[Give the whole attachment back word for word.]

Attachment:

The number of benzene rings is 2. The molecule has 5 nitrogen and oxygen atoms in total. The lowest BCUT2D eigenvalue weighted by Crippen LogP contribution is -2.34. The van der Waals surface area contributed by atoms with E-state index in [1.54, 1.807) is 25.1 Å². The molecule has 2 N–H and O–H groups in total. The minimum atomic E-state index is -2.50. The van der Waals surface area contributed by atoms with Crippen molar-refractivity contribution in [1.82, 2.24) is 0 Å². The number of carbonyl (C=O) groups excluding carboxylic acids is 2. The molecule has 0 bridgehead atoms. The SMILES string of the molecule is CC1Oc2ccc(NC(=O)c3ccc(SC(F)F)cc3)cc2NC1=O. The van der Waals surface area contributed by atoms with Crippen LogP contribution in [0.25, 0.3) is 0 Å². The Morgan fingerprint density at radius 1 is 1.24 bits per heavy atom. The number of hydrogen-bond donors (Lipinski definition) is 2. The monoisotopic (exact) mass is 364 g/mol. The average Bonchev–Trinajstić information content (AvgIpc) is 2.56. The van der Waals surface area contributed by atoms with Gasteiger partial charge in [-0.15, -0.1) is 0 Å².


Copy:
The number of benzene rings is 2. The molecule has 5 nitrogen and oxygen atoms in total. The lowest BCUT2D eigenvalue weighted by Crippen LogP contribution is -2.34. The van der Waals surface area contributed by atoms with E-state index in [1.54, 1.807) is 25.1 Å². The molecule has 2 N–H and O–H groups in total. The minimum atomic E-state index is -2.50. The van der Waals surface area contributed by atoms with Crippen molar-refractivity contribution in [1.82, 2.24) is 0 Å². The number of carbonyl (C=O) groups excluding carboxylic acids is 2. The molecule has 0 bridgehead atoms. The SMILES string of the molecule is CC1Oc2ccc(NC(=O)c3ccc(SC(F)F)cc3)cc2NC1=O. The van der Waals surface area contributed by atoms with Crippen LogP contribution in [0.25, 0.3) is 0 Å². The Morgan fingerprint density at radius 1 is 1.24 bits per heavy atom. The number of hydrogen-bond donors (Lipinski definition) is 2. The monoisotopic (exact) mass is 364 g/mol. The average Bonchev–Trinajstić information content (AvgIpc) is 2.56. The van der Waals surface area contributed by atoms with Gasteiger partial charge in [-0.15, -0.1) is 0 Å².